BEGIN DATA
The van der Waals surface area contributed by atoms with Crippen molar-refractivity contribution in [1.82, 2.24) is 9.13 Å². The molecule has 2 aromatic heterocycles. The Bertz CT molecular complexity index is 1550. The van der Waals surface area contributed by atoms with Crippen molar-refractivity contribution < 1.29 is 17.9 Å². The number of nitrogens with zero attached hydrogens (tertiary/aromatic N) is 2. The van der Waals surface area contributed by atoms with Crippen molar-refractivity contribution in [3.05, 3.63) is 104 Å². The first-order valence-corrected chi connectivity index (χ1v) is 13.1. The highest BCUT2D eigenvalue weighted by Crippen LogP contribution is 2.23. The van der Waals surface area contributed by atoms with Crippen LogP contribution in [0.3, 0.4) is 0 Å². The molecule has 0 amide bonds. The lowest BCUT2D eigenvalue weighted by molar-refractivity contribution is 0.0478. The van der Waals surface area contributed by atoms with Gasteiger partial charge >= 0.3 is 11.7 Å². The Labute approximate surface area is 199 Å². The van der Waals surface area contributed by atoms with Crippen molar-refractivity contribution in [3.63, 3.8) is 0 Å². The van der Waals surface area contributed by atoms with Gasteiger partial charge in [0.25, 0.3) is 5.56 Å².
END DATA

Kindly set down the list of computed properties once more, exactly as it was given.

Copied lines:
The van der Waals surface area contributed by atoms with Crippen molar-refractivity contribution in [1.82, 2.24) is 9.13 Å². The molecule has 2 aromatic heterocycles. The Bertz CT molecular complexity index is 1550. The van der Waals surface area contributed by atoms with Crippen molar-refractivity contribution < 1.29 is 17.9 Å². The number of nitrogens with zero attached hydrogens (tertiary/aromatic N) is 2. The van der Waals surface area contributed by atoms with Crippen molar-refractivity contribution in [3.05, 3.63) is 104 Å². The first-order valence-corrected chi connectivity index (χ1v) is 13.1. The highest BCUT2D eigenvalue weighted by Crippen LogP contribution is 2.23. The van der Waals surface area contributed by atoms with Crippen LogP contribution in [0.3, 0.4) is 0 Å². The molecule has 0 amide bonds. The lowest BCUT2D eigenvalue weighted by molar-refractivity contribution is 0.0478. The van der Waals surface area contributed by atoms with Gasteiger partial charge >= 0.3 is 11.7 Å². The Labute approximate surface area is 199 Å². The van der Waals surface area contributed by atoms with Crippen molar-refractivity contribution in [3.63, 3.8) is 0 Å². The van der Waals surface area contributed by atoms with Gasteiger partial charge in [0.25, 0.3) is 5.56 Å².